Yesterday evening Douglas Alexander, the Secretary of State for International Development, launched DFID’s new Education Strategy: ‘Learning for All’. As many of you will know, RESULTS provided written input to the consultation on the strategy, and also took part in organising a consultation day with the Global Campaign for Education. Several of our grassroots activists also provided input through the online consultation.
So it was with much anticipation that we attended the launch event last night, and overall it did not disappoint. It was great to see such a high priority given to education by the Department, with the Secretary of State giving a speech and representatives of many DFID partner countries in the developing world also present.
Douglas Alexander made several important pledges including:
- Half of all DFID’s bilateral aid for education will go to fragile states – this is excellent news as just over half of all the world’s out-of-school children live in fragile states, which have until recently been seriously neglected by donors to education – see our report ‘Must Try Harder’ for more details.
- There is a strong focus on quality in the strategy, including the commitment to train 130,000 new teachers every year to tackle the massive shortage of teachers faced by many developing countries. Again this is a crucial issue, and formed a core part of RESULTS’s submission to the consultation.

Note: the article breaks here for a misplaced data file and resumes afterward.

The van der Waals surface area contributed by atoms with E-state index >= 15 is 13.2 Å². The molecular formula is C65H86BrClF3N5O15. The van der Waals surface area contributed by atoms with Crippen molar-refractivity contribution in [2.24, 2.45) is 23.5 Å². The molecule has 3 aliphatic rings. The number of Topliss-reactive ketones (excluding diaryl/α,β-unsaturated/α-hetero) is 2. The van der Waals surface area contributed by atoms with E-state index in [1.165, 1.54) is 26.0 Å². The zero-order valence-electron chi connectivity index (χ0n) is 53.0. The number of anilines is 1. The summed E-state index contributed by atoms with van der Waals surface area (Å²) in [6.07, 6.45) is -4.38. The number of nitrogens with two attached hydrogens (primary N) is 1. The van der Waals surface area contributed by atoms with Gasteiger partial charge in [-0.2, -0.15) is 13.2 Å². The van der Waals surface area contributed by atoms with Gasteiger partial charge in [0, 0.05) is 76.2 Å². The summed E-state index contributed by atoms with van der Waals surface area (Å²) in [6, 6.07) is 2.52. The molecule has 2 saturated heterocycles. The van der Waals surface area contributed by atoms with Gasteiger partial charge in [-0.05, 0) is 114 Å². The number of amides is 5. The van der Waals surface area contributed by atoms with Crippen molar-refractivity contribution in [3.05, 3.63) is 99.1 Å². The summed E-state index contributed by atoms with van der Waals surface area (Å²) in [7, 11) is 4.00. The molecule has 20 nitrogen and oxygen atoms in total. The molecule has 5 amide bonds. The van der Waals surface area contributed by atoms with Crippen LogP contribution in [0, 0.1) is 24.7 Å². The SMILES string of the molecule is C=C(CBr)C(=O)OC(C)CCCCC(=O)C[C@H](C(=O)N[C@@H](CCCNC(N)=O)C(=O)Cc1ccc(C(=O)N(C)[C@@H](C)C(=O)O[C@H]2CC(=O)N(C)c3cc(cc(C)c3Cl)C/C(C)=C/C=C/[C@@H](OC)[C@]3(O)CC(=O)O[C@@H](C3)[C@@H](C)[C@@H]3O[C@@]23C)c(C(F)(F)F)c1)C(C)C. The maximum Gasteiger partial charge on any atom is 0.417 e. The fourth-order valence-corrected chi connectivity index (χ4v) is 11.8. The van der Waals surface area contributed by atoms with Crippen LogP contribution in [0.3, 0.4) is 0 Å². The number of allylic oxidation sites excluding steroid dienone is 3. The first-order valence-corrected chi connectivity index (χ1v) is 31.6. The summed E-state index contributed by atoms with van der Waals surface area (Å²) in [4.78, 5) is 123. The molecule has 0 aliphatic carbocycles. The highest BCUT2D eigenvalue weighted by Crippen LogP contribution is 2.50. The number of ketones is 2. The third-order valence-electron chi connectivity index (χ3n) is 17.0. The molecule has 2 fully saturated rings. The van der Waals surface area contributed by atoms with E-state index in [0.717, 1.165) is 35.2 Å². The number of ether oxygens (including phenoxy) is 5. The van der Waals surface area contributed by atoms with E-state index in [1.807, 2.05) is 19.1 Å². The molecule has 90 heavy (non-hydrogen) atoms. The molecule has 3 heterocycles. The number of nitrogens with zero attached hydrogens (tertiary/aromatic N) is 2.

- This year DFID will ‘help to build a new global education partnership, building on the Education for All – Fast Track Initiative (FTI)’. This is perhaps the best news of all to come out of the launch. Over the last few months RESULTS have been calling for the establishment of a new global initiative to support education for all, which would grow out of a fundamentally reformed FTI in order to revitalise support for education and counter the stagnation in aid to education which has been present since 2004.
The strategy also acknowledges that disability is a major factor in excluding children from school and commits to publishing a toolkit to support country programmes and partners in delivering inclusive education for children living with disability. However, it stops short of adopting an inclusive approach across DFID’s education work which is disappointing and may limit the impact of the strategy on the issue of excluded groups including (but not limited to) children with disabilities. Again this is a really important issue for us, and formed a big part of our submissions. We recently published the report ‘DFID, disability and education: bridging the implementation gap’.
The strategy itself is a weighty 50-page document, so it’s going to take us a little while to digest it more detail! There are a few areas that we are concerned about – including disability and the lack of analysis of macroeconomic constraints on the education sector – but overall we feel we are able to welcome this strategy as an important step forward in DFID’s education work and a great way to formalise and make transparent DFID’s commitment to the education sector.